On May 14th 2012, a kickstarter was created by Michael Brockhoff to fund a documentary called, “Bronycon: The Documentary.” The initial enthusiasm for a documentary centered around the community was quite high, causing the kickstarter to earn $300,000, well more than its set goal of $60,000 in a short amount of time; the Brony documentary became the 5th largest crowd-sourced documentary on the website. Eventually the film’s scope was expanded and renamed “Bronies: The Extremely Unexpected Adult fans of My Little Pony.” For many of the film’s supporters, the documentary represented an opportunity to present to the public an image of the fandom that would hopefully remove the social stigma that has followed them since their inception.
This article is written by an independent source which has been edited and added to by the mods at Brony Drama Recorded.
Before we begin with this article, we should let readers know that this drama is not easily categorized and the main problems that surround the documentary is the issue of piracy, the film’s subjective view of Bronies, and tensions between the staff and the online community. There are other issues as well but these three stand out, without further ado let us begin.
The film was first screened on November 4th 2012 at a theater in Downtown Disney for $100 with the offer of a Blu-ray shipped to customers and a Q&A afterwards with the production staff. People were originally skeptical of the price of the ticket but were overjoyed that the film was coming close to being finished.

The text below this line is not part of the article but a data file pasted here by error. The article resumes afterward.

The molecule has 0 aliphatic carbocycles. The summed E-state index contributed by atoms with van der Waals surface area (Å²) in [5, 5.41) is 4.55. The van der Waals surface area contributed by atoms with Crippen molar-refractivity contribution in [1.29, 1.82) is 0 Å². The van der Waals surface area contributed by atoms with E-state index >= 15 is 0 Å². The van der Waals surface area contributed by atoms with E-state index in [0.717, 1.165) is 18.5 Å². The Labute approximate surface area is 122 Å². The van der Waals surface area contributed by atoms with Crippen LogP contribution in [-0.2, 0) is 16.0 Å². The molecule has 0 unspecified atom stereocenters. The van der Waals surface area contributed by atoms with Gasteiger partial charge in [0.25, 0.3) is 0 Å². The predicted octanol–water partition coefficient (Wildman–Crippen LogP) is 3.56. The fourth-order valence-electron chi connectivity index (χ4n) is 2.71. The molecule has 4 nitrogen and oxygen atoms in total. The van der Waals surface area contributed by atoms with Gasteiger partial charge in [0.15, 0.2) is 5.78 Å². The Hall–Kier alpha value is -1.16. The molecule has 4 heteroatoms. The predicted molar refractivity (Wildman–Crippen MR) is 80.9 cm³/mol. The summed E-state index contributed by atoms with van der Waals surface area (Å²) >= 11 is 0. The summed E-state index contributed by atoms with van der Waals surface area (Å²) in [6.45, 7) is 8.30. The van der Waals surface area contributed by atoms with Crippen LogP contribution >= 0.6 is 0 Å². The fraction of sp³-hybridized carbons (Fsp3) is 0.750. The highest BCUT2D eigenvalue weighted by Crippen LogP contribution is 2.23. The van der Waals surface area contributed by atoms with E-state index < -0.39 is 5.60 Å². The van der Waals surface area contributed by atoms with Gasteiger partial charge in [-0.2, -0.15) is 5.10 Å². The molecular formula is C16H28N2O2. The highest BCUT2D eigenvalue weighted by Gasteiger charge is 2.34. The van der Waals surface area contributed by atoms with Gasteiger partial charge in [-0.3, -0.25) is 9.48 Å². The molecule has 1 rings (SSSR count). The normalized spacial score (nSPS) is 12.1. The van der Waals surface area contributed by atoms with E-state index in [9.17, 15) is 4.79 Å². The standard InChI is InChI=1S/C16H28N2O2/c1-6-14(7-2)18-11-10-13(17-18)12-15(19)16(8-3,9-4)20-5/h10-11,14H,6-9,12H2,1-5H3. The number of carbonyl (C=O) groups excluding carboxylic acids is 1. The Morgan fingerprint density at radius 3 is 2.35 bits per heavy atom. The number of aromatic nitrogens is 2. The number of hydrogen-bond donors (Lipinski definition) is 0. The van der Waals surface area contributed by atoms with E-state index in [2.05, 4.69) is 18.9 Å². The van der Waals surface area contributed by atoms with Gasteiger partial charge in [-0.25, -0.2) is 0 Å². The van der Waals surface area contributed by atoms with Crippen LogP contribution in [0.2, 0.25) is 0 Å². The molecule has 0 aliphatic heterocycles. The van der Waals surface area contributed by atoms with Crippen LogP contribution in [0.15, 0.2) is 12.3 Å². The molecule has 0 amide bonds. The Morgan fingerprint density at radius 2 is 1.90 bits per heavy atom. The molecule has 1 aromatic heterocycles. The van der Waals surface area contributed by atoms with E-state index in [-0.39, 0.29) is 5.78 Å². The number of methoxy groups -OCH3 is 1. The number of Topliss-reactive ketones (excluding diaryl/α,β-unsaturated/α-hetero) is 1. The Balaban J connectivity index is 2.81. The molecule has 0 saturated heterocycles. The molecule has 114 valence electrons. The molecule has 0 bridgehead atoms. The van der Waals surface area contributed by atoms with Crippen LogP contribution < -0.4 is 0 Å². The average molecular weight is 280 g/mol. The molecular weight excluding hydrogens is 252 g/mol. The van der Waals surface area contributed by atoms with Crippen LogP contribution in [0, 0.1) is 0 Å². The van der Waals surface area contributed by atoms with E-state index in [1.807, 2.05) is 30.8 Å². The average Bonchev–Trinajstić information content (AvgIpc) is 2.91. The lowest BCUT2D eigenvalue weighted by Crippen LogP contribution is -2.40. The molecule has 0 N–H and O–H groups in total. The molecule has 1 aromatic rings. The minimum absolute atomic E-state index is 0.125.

However it would be around two months before the team completed post-production. The film first became available to the public on January 20, 2013; instantly available to kickstarter backers, it was also available for digital download at $12.99. To date, about 10,000 units have been downloaded from the site. However, almost immediately the film had been pirated by early viewers and spread onto torrent sites, as the producers had not protected it with DRM. The piracy became rampant enough that the kickstarter page reported that,
"We are shutting down production… this refers to canceling plans to invest more time and money into releasing a disc with additional material and segments that have already been shot but didn’t make it into the film… Because the piracy within the Brony community is rampant and pervasive we’ve come to the conclusion that investing any more time and energy would be not be worthwhile… “
They had said they are not planning on creating any more features with the unused content of the film due to piracy but were still going to release the bonus content, the DVD + Blu-Ray, and try to get the film on sites like Netflix and Itunes.
Needless to say the backlash was still significant.
Warranting another response from the team, clarifying what they are doing with the Blu-Rays + DVDs, stating that the staff involved did not make as much money as most people think they did, and that they still "stand by our opinion that those who feel justified in downloading the film for free because "others already paid on their behalf" are just plain wrong."